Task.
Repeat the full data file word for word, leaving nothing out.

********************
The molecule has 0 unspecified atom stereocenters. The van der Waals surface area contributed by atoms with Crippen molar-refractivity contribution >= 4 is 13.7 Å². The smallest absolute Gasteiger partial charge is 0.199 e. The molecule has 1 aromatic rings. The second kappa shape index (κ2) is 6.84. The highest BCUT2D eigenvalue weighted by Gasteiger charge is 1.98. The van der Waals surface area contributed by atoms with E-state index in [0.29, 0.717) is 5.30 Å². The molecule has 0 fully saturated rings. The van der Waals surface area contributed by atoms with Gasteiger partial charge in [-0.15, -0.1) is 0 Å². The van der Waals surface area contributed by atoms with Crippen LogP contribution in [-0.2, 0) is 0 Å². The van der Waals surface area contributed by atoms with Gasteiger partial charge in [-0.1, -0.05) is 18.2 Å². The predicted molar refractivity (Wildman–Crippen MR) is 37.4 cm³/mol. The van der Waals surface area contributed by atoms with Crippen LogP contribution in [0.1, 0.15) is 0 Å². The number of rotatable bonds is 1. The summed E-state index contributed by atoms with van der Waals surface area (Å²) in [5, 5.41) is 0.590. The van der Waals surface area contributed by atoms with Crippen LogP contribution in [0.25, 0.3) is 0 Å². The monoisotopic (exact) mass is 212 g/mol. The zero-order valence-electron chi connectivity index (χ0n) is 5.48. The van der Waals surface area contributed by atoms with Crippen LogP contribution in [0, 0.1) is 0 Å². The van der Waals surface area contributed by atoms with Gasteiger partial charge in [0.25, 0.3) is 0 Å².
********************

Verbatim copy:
The molecule has 0 unspecified atom stereocenters. The van der Waals surface area contributed by atoms with Crippen molar-refractivity contribution >= 4 is 13.7 Å². The smallest absolute Gasteiger partial charge is 0.199 e. The molecule has 1 aromatic rings. The second kappa shape index (κ2) is 6.84. The highest BCUT2D eigenvalue weighted by Gasteiger charge is 1.98. The van der Waals surface area contributed by atoms with E-state index in [0.29, 0.717) is 5.30 Å². The molecule has 0 fully saturated rings. The van der Waals surface area contributed by atoms with Gasteiger partial charge in [-0.15, -0.1) is 0 Å². The van der Waals surface area contributed by atoms with Crippen LogP contribution in [-0.2, 0) is 0 Å². The van der Waals surface area contributed by atoms with Gasteiger partial charge in [-0.1, -0.05) is 18.2 Å². The predicted molar refractivity (Wildman–Crippen MR) is 37.4 cm³/mol. The van der Waals surface area contributed by atoms with Crippen LogP contribution in [0.1, 0.15) is 0 Å². The number of rotatable bonds is 1. The summed E-state index contributed by atoms with van der Waals surface area (Å²) in [5, 5.41) is 0.590. The van der Waals surface area contributed by atoms with Crippen LogP contribution in [0.25, 0.3) is 0 Å². The monoisotopic (exact) mass is 212 g/mol. The zero-order valence-electron chi connectivity index (χ0n) is 5.48. The van der Waals surface area contributed by atoms with Crippen LogP contribution in [0, 0.1) is 0 Å². The van der Waals surface area contributed by atoms with Gasteiger partial charge in [0.25, 0.3) is 0 Å².